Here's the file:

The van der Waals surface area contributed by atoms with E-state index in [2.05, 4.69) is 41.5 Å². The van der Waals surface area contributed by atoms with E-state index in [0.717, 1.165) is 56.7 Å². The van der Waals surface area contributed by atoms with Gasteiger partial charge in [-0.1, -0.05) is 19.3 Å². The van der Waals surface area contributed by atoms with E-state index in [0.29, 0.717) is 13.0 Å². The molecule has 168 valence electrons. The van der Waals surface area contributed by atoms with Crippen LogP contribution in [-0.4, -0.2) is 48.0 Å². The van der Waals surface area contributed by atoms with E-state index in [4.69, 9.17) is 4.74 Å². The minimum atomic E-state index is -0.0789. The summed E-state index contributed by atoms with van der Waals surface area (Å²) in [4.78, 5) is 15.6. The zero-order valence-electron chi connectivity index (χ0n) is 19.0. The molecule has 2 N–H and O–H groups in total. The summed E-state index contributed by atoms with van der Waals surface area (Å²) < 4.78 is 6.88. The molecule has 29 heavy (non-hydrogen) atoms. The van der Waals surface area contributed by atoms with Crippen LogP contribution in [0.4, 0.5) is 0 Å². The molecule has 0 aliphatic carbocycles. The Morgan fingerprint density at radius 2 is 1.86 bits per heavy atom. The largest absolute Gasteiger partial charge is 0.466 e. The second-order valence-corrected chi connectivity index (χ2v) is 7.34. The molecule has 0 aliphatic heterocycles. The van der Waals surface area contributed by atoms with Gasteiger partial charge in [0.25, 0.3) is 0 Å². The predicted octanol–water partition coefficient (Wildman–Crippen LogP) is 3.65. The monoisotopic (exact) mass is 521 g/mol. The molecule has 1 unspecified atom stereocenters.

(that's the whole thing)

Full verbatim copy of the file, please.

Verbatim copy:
The van der Waals surface area contributed by atoms with E-state index in [2.05, 4.69) is 41.5 Å². The van der Waals surface area contributed by atoms with E-state index in [0.717, 1.165) is 56.7 Å². The van der Waals surface area contributed by atoms with Gasteiger partial charge in [-0.1, -0.05) is 19.3 Å². The van der Waals surface area contributed by atoms with E-state index in [0.29, 0.717) is 13.0 Å². The molecule has 168 valence electrons. The van der Waals surface area contributed by atoms with Crippen LogP contribution in [-0.4, -0.2) is 48.0 Å². The van der Waals surface area contributed by atoms with E-state index in [4.69, 9.17) is 4.74 Å². The minimum atomic E-state index is -0.0789. The summed E-state index contributed by atoms with van der Waals surface area (Å²) in [4.78, 5) is 15.6. The zero-order valence-electron chi connectivity index (χ0n) is 19.0. The molecule has 2 N–H and O–H groups in total. The summed E-state index contributed by atoms with van der Waals surface area (Å²) < 4.78 is 6.88. The molecule has 29 heavy (non-hydrogen) atoms. The van der Waals surface area contributed by atoms with Crippen LogP contribution in [0.4, 0.5) is 0 Å². The molecule has 0 aliphatic carbocycles. The Morgan fingerprint density at radius 2 is 1.86 bits per heavy atom. The largest absolute Gasteiger partial charge is 0.466 e. The second-order valence-corrected chi connectivity index (χ2v) is 7.34. The molecule has 0 aliphatic heterocycles. The van der Waals surface area contributed by atoms with Gasteiger partial charge in [0.25, 0.3) is 0 Å². The predicted octanol–water partition coefficient (Wildman–Crippen LogP) is 3.65. The monoisotopic (exact) mass is 521 g/mol. The molecule has 1 unspecified atom stereocenters.